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Help with bulding a new rig for work/pleasure

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July 13, 2012 2:21:46 AM

Hello everyone, I am in the process of building a new rig. To give a little background on my technical know-how, I have built a couple of gaming rigs when I was younger from scratch but never with my own budget. One for my dad, and one for a friend and I pretty much put the most expensive parts together I could find on Newegg (that were still rated highly). This will be my first system for myself, I would like to get the Stryker case. I have been considering making it my first AMD rig, and looking into the idea of water-cooling (but only because it looks cool, not because I think I need to). With that said money is not a huge issue, I originally budgeted 3k until I slowly realized a lot of things I wanted (like 32gb) or RAM was just overkill, and I could do a nice system on 2k-ish.

With that said, here is what I plan to use my system for. I am a "Technology forensics" student (and an online student) and have about a little less than a year until I graduate. I would like a system I can potentially use in the future for conducting analyses of systems, and for using at school now. I will need to be able to perform scans and analyses using VMware, VirtualBox, etc- so I was wondering if 16GB is good enough (seems to be) or if I should just get 32GB RAM and call it a day? In reality- the system will probably be used for 90% gaming. I don't know that I will change careers after I get my degree and if I do I doubt I will start out working from home on my own system...Would be nice though.

With that said- I was looking at the AMD FX8150. Please don't flame me for this- I have heard enough crap about AMD VS Intel from my research with nothing concrete except "Intel is better because......because it is!!". Choosing the CPU has been the hardest part of this. Again, money is not an issue but I was interested in an AMD system and the 8150 seems to have improved since it came out last year. I have never had any issues with Intel but would like to see how AMD is. When I built my dad's rig a few years ago it was the first 64bit system I built and everyone said stay away because of driver issues. I rolled the dice and it seems to have paid off... but I would combine it with a Crosshair V Mobo, and most likely either two SLI GPU's or one of the newer 3GB 7970 GPU's on Newegg for around 500$.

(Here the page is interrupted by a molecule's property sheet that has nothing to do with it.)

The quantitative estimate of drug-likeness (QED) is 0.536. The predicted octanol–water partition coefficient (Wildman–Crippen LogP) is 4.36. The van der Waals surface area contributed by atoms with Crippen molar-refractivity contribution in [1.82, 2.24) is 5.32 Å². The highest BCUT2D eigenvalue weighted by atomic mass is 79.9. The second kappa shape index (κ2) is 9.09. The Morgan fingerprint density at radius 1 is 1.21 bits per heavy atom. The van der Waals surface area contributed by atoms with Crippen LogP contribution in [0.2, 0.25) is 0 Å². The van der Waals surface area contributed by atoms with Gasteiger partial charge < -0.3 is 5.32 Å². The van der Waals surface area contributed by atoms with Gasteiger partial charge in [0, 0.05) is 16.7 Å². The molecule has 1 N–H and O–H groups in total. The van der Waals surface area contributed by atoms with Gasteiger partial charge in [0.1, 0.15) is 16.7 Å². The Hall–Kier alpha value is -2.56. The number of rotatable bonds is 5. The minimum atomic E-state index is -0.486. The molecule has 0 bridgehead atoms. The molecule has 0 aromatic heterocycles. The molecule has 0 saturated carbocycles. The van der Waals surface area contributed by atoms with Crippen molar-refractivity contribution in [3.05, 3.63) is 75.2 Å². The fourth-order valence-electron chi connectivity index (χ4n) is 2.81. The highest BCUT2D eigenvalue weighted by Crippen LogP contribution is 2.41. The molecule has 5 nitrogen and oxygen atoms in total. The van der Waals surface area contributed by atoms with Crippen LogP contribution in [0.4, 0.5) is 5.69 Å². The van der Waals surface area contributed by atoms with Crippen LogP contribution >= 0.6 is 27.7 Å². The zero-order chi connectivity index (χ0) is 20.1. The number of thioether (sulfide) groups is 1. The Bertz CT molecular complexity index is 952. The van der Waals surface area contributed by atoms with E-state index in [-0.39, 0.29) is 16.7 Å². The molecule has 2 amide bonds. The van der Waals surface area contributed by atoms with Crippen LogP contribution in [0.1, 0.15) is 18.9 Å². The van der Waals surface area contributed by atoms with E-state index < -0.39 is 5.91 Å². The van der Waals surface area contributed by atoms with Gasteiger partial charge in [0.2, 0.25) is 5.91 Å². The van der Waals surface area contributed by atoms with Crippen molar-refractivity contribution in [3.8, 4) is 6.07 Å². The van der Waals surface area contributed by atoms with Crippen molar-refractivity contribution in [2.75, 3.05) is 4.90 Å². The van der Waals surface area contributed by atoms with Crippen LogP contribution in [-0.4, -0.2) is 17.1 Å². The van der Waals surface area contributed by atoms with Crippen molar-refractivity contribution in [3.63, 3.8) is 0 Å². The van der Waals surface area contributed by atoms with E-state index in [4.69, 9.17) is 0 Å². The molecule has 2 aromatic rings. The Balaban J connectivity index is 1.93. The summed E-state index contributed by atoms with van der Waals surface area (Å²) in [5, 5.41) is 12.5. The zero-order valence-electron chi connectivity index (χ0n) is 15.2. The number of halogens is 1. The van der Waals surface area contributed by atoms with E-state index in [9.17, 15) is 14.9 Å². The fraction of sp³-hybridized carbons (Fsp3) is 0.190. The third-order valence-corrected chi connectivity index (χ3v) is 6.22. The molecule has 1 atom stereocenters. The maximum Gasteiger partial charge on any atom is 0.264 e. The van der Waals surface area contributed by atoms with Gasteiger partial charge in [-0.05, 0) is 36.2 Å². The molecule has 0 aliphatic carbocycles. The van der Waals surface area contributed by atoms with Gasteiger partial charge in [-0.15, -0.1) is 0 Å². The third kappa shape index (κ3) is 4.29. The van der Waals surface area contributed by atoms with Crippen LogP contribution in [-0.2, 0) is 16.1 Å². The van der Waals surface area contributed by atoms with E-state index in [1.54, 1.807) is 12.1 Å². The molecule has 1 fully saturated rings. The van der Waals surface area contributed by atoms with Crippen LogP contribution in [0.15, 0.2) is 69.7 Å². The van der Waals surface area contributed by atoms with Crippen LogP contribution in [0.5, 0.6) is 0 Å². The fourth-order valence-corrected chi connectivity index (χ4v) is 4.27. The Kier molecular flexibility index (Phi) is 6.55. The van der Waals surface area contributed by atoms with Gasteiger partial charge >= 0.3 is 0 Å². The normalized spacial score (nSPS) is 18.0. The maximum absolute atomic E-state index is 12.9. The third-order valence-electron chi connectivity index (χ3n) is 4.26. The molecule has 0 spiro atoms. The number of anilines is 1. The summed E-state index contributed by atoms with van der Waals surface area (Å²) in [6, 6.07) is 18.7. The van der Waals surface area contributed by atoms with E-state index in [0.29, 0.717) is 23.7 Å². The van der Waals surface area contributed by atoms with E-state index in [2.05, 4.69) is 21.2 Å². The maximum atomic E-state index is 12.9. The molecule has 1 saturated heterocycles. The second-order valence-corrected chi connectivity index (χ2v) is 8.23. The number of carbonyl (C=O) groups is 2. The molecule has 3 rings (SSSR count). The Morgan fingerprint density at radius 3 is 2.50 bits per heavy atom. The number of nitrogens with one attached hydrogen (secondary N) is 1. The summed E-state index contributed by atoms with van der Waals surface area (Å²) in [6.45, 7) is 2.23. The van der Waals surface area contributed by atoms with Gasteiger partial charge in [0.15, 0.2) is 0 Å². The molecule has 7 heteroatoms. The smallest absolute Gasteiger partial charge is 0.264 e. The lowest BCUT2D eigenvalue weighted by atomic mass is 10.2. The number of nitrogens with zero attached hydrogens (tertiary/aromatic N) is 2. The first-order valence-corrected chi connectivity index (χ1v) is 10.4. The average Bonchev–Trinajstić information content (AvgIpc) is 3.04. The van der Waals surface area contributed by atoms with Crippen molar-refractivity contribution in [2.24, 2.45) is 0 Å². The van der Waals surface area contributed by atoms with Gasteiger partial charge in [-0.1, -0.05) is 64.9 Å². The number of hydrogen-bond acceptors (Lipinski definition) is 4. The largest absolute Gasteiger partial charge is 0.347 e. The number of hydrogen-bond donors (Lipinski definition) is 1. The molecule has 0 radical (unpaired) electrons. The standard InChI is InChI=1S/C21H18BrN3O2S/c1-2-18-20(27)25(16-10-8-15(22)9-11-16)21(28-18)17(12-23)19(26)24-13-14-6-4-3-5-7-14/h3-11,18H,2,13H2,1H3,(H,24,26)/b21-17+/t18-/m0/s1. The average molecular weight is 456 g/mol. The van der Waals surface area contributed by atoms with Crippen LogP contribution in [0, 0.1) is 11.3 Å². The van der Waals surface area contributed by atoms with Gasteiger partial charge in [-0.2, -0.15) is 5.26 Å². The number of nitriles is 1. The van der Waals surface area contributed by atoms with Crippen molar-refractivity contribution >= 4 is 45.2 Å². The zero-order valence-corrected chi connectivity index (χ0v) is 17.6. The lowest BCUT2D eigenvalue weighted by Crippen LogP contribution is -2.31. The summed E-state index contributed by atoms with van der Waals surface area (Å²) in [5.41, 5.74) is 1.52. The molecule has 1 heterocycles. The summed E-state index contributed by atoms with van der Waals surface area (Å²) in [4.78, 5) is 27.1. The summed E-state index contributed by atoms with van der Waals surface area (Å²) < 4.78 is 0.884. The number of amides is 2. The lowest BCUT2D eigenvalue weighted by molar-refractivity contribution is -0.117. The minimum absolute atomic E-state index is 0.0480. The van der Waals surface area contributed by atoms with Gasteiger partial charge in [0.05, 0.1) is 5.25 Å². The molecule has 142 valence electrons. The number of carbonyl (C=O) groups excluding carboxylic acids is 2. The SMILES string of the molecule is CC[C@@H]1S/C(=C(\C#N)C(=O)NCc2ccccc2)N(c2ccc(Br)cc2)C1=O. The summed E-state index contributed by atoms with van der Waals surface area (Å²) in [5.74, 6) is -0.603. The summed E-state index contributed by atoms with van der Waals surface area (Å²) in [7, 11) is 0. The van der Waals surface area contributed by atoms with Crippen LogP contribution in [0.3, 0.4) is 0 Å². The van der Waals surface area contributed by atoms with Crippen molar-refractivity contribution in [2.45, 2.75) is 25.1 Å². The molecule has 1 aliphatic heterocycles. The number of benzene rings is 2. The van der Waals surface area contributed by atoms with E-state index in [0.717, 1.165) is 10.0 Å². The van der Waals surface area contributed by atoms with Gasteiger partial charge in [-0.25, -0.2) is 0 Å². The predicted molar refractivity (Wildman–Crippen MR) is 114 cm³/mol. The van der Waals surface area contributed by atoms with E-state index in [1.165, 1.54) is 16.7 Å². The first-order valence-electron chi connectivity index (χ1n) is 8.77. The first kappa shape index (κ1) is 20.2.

I have never really found water-cooling to be necessary- if you know how to set your fans up and get a decent CPU cooler, it seems like you don't really need anything else. Plus water in my computer makes me nervous as hell since I've never done it. If I did everything I wanted to with this system, would I have to worry about heat? And should i be as worried about water-cooling as I am? Because it seems pretty high maintenance.

So- tl;dr-
Want gaming rig that can also be used for computer forensics work (VMware, system and hard drive analysis, etc)

Plan to use CM Stryker Case

Debating AMD Vs Intel (considering FX8150- will the 8 cores help with the forensics stuff? Will it be good enough for gaming, and is there any hope the "problems" with the chip will improve in the future?)

16GB Ram good enough?

Need advice on water-cooling VS conventional cooling methods.

Best GPU for the buck? 1 great one or two decent ones SLI'd together?

2k-3k budget. Prefer to stay lower (duh).

Also, would a 1000 Watt PSU work for whatever I go with?

Sorry for the lengthy post. I'm sure you all understand I want to make a good investment.
July 13, 2012 3:58:42 AM

8150 struggles against the SB i5, doesn't even come close to the i7. I reckon the same goes for the Intel's IB processors.

For gaming 8 Gb is good enough, 16 is overkill but I'm not sure on the requirements of your other work.
July 13, 2012 5:43:34 PM